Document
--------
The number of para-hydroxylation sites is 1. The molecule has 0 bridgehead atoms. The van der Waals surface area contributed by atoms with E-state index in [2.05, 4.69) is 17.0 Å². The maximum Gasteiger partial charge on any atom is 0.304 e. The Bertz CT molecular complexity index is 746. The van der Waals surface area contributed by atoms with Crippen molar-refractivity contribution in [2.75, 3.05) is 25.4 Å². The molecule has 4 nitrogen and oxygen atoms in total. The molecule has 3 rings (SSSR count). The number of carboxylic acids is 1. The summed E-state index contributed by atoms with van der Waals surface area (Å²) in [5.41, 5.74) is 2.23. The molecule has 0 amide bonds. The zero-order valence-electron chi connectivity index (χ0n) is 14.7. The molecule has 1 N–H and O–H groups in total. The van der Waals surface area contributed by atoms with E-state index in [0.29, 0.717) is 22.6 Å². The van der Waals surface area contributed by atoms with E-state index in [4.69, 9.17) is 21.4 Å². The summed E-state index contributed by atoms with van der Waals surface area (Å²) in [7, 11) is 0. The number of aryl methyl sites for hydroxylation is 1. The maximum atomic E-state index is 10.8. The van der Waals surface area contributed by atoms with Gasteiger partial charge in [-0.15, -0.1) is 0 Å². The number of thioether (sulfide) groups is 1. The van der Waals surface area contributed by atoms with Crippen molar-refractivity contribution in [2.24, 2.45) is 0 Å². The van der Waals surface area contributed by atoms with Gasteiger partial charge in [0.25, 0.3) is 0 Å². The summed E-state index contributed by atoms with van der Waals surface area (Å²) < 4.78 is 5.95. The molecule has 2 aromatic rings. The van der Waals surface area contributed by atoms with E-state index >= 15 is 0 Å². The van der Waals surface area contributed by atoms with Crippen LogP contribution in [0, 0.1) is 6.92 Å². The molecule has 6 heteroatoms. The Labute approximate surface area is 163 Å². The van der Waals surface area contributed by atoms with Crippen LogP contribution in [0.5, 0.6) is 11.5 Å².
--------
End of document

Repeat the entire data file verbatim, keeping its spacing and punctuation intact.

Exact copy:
The number of para-hydroxylation sites is 1. The molecule has 0 bridgehead atoms. The van der Waals surface area contributed by atoms with E-state index in [2.05, 4.69) is 17.0 Å². The maximum Gasteiger partial charge on any atom is 0.304 e. The Bertz CT molecular complexity index is 746. The van der Waals surface area contributed by atoms with Crippen molar-refractivity contribution in [2.75, 3.05) is 25.4 Å². The molecule has 4 nitrogen and oxygen atoms in total. The molecule has 3 rings (SSSR count). The number of carboxylic acids is 1. The summed E-state index contributed by atoms with van der Waals surface area (Å²) in [5.41, 5.74) is 2.23. The molecule has 0 amide bonds. The zero-order valence-electron chi connectivity index (χ0n) is 14.7. The molecule has 1 N–H and O–H groups in total. The van der Waals surface area contributed by atoms with E-state index in [0.29, 0.717) is 22.6 Å². The van der Waals surface area contributed by atoms with E-state index in [4.69, 9.17) is 21.4 Å². The summed E-state index contributed by atoms with van der Waals surface area (Å²) in [7, 11) is 0. The number of aryl methyl sites for hydroxylation is 1. The maximum atomic E-state index is 10.8. The van der Waals surface area contributed by atoms with Gasteiger partial charge in [-0.15, -0.1) is 0 Å². The number of thioether (sulfide) groups is 1. The van der Waals surface area contributed by atoms with Crippen molar-refractivity contribution in [2.24, 2.45) is 0 Å². The van der Waals surface area contributed by atoms with Gasteiger partial charge in [0.25, 0.3) is 0 Å². The summed E-state index contributed by atoms with van der Waals surface area (Å²) < 4.78 is 5.95. The molecule has 2 aromatic rings. The van der Waals surface area contributed by atoms with E-state index >= 15 is 0 Å². The van der Waals surface area contributed by atoms with Crippen LogP contribution in [0, 0.1) is 6.92 Å². The molecule has 6 heteroatoms. The Labute approximate surface area is 163 Å². The van der Waals surface area contributed by atoms with Crippen LogP contribution in [0.5, 0.6) is 11.5 Å².